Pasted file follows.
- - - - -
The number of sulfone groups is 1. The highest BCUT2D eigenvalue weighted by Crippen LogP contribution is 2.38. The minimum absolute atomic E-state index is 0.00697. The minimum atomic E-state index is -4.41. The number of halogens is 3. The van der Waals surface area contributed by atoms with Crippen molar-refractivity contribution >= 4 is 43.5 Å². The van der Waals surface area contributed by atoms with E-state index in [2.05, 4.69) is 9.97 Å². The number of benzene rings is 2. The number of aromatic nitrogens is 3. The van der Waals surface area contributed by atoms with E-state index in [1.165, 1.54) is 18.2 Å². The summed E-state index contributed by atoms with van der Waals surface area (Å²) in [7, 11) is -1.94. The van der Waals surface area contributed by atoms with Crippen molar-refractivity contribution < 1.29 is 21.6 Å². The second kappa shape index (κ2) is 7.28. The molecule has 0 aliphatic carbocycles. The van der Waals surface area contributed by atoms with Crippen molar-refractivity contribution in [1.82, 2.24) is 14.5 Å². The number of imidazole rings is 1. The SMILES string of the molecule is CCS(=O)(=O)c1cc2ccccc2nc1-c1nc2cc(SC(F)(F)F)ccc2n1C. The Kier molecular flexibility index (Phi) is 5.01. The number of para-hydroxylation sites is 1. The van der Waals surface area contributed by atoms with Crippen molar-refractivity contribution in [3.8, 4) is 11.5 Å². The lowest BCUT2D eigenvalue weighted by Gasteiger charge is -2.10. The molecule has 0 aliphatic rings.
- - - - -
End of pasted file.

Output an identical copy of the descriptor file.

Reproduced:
The number of sulfone groups is 1. The highest BCUT2D eigenvalue weighted by Crippen LogP contribution is 2.38. The minimum absolute atomic E-state index is 0.00697. The minimum atomic E-state index is -4.41. The number of halogens is 3. The van der Waals surface area contributed by atoms with Crippen molar-refractivity contribution >= 4 is 43.5 Å². The van der Waals surface area contributed by atoms with E-state index in [2.05, 4.69) is 9.97 Å². The number of benzene rings is 2. The number of aromatic nitrogens is 3. The van der Waals surface area contributed by atoms with E-state index in [1.165, 1.54) is 18.2 Å². The summed E-state index contributed by atoms with van der Waals surface area (Å²) in [7, 11) is -1.94. The van der Waals surface area contributed by atoms with Crippen molar-refractivity contribution < 1.29 is 21.6 Å². The second kappa shape index (κ2) is 7.28. The molecule has 0 aliphatic carbocycles. The van der Waals surface area contributed by atoms with Crippen molar-refractivity contribution in [1.82, 2.24) is 14.5 Å². The number of imidazole rings is 1. The SMILES string of the molecule is CCS(=O)(=O)c1cc2ccccc2nc1-c1nc2cc(SC(F)(F)F)ccc2n1C. The Kier molecular flexibility index (Phi) is 5.01. The number of para-hydroxylation sites is 1. The van der Waals surface area contributed by atoms with Crippen molar-refractivity contribution in [3.8, 4) is 11.5 Å². The lowest BCUT2D eigenvalue weighted by Gasteiger charge is -2.10. The molecule has 0 aliphatic rings.